Turkey hand-prints, turkey pine cones, and a whole host of other turkey-related activities are popping up all over the internet. So, I thought that it was about time that we talk turkeys – that is turkey nature study!
Back in the early 1900’s, wild turkeys were hunted to near extinction. Nowadays, thanks to restoration programs, the wild turkey can be seen (or heard) in many forests throughout the US. Although these birds can run up to 25 mph, so you may only find signs of turkeys, such as a feather, droppings, or prints. Turkeys can also fly at up to 55 mph, which means that they can get away from you in a hurry!
If you do spot a wild turkey, chances are you will see more than one. Turkeys travel in groups and know each other by their unique calls. Male turkeys are called “gobblers” because of the noise they make to entice female turkeys.
Male turkeys are larger and more colorful than the females. Toms have the ability to puff up their feathers and fan out their tails, similar to peacocks. Males also have snoods, a fleshy mass over their beak, that can lengthen. These changes work together to help the male turkeys attract a mate.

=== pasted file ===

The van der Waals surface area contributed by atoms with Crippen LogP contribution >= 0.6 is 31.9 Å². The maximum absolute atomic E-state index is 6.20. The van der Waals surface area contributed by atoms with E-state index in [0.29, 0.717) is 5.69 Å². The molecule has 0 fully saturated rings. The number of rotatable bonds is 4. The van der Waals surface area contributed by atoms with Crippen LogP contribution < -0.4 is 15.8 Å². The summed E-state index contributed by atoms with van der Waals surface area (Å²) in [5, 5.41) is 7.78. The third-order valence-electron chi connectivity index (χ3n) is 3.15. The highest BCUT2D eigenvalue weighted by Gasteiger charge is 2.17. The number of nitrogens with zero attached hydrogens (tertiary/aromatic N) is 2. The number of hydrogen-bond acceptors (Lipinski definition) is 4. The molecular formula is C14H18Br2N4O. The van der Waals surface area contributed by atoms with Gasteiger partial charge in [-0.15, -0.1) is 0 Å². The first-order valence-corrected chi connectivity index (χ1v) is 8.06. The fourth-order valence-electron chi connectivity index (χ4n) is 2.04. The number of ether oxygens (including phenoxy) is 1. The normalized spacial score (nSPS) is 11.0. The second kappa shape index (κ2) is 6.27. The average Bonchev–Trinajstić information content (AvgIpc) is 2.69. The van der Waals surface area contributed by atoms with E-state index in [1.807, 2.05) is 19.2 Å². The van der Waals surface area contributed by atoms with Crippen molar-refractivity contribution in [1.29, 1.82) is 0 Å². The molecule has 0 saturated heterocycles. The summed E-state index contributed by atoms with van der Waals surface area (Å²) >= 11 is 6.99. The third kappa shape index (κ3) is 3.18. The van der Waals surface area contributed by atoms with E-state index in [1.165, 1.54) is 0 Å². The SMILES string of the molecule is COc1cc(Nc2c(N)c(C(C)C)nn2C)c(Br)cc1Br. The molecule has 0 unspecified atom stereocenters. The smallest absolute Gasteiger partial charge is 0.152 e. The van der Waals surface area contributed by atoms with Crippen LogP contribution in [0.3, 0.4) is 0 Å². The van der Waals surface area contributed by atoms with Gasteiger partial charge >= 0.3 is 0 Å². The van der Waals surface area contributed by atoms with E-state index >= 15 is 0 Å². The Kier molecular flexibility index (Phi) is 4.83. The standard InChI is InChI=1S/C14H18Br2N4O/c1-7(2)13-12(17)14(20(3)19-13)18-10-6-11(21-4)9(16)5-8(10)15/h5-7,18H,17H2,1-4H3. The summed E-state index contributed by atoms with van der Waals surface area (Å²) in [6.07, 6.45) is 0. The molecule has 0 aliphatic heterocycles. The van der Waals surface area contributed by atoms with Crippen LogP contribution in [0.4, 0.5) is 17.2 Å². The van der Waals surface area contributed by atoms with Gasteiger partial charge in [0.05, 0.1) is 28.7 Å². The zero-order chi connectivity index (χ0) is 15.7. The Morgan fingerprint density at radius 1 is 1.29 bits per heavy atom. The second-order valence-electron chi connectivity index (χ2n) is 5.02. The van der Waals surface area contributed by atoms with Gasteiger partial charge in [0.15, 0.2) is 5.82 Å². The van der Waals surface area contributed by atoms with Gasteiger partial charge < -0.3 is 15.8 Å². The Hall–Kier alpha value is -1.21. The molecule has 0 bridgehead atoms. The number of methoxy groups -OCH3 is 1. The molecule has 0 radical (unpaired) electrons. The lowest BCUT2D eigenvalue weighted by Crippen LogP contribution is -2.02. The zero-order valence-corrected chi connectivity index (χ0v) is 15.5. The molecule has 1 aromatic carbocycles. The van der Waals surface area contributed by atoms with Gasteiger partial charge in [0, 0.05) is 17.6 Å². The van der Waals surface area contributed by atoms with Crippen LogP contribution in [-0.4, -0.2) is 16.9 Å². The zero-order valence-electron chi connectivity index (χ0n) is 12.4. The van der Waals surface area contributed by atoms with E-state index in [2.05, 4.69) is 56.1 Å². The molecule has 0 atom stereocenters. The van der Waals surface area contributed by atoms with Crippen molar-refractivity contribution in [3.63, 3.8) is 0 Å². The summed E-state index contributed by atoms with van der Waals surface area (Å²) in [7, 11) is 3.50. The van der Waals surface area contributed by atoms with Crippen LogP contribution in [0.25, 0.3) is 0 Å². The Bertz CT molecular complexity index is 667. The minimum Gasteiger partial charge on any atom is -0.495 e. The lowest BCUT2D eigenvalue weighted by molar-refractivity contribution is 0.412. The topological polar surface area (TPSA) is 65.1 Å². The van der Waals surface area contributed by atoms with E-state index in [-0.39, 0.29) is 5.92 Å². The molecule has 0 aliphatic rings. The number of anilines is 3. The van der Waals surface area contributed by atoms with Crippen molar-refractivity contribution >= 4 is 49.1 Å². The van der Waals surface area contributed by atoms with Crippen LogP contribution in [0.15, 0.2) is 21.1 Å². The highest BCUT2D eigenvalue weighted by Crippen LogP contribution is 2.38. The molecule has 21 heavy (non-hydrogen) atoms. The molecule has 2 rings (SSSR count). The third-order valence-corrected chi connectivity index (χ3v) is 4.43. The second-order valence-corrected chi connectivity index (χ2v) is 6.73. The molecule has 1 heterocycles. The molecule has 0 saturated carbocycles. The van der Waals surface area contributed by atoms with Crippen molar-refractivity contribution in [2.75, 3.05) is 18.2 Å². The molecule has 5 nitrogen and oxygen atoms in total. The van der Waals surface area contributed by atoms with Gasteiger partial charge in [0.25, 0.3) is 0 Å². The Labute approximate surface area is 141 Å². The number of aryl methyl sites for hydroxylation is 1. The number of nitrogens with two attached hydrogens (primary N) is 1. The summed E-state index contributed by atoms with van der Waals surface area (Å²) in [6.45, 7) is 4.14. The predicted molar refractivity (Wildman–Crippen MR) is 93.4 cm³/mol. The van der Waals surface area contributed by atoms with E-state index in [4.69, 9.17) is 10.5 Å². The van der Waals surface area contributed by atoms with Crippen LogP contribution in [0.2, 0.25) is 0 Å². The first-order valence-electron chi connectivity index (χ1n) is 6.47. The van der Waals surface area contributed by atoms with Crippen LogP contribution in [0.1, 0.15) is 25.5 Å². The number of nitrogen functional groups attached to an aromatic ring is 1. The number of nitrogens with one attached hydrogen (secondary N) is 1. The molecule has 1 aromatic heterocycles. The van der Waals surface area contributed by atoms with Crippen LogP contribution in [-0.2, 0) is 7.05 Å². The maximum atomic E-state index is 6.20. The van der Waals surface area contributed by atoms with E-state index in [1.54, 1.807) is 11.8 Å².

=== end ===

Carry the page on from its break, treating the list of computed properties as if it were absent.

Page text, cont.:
Female turkeys are smaller and duller in color. Hens can lay a clutch of up to 12 eggs, which they will incubate for 28 days before they hatch. All turkeys are omnivores as their diet consists of berries, acorns, seeds, and small insects and other small animals.
Fun Fact – Tom turkeys have a featherless head that can change colors with their mood. When a turkey is calm, the flesh on its head is bluish-white, but when it is excited or upset its head turns bright red!
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